Brokerdealer.com blog update courtesy of excerpt from Bloomberg LP and reporters Leslie Picker and Dakin Campbell
Wall Street brokerdealers are changing the way they pitch for IPOs as investment banks prepare to settle with regulators, people with knowledge of the matter said, following claims analysts inflated estimates to win business for their banks.
The settlement with the Financial Industry Regulatory Authority, or Finra, which may be announced next month, will focus on meetings between analysts and companies ahead of their IPOs, said the people, who asked not to be identified because the information is private. At least seven banks, including Goldman Sachs Group Inc. and JPMorgan Chase & Co. (JPM), may be asked to pay a fine of about $50 million collectively as part of an agreement, the people said.
“We cannot confirm the existence of enforcement investigations or related matters,” Nancy Condon, a spokeswoman for Finra, said in a statement.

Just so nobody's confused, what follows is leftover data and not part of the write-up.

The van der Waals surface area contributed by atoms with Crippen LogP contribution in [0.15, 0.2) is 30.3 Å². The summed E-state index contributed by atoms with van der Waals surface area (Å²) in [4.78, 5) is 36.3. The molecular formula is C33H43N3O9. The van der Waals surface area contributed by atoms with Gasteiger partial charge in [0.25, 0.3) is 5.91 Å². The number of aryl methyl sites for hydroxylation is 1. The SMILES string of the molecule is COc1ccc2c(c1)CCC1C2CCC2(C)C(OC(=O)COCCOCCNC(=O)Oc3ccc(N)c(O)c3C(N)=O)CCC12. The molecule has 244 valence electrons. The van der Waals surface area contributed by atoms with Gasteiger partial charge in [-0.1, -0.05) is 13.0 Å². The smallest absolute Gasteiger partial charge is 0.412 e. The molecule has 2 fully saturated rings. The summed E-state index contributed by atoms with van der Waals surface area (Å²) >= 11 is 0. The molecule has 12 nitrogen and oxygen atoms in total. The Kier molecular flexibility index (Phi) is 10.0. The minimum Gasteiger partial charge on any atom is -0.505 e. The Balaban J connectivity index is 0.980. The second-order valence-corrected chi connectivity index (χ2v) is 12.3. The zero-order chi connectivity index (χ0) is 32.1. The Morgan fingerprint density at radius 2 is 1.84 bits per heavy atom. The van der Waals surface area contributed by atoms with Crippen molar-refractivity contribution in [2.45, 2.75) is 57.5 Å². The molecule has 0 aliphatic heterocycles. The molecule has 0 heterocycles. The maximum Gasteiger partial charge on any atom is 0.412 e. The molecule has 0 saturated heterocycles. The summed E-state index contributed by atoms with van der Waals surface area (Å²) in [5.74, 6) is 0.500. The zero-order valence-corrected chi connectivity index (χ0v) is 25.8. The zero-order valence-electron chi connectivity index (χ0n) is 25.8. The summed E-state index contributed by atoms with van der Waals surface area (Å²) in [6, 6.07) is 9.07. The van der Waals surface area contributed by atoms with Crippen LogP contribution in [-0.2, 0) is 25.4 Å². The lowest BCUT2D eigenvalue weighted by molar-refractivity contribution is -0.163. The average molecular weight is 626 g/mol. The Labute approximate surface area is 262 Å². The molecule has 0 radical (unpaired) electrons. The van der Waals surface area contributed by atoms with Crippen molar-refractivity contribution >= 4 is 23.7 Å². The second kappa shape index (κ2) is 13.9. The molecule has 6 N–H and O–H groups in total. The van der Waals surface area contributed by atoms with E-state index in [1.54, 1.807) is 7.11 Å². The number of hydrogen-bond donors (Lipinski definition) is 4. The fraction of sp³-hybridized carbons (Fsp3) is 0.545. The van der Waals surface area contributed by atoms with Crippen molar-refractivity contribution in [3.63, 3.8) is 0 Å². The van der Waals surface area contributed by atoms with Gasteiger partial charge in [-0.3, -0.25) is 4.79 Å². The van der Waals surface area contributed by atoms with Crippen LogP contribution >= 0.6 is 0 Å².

Companies typically interview analysts to get a sense of how investors might value them ahead of an IPO. While bankers and analysts are required to be in separate meetings, investigators are concerned the research side may still feel pressure to inflate its valuation estimates to help the bankers at its firm win business, the people said.
Banks may change their own rules and standards this month, before a settlement is announced, the people said. One option is to require that only analysts ask questions of the issuers’ management team, not the other way around, they said. That conversation could be logged, so that there’s a record of the topics discussed, they said.
Finra, the largest independent securities regulator in the U.S., has been investigating the interviewing process surrounding preparations for an IPO of Toys “R” Us Inc., the people said, which withdrew its filing last year. Analysts from the various banks were brought in to meet with Toys “R” Us and its sponsors, including KKR & Co. (KKR), to discuss the firms’ earnings estimates, the people said.
Representatives for Toys “R” Us and KKR declined to comment.
Goldman Sachs, JPMorgan, Bank of America Corp. (BAC), Credit Suisse Group AG (CSGN), Deutsche Bank AG (DBK), Citigroup Inc. (C) and Wells Fargo & Co. (WFC) were hired to work on the toy company’s IPO and may be subject to the fine, said the people.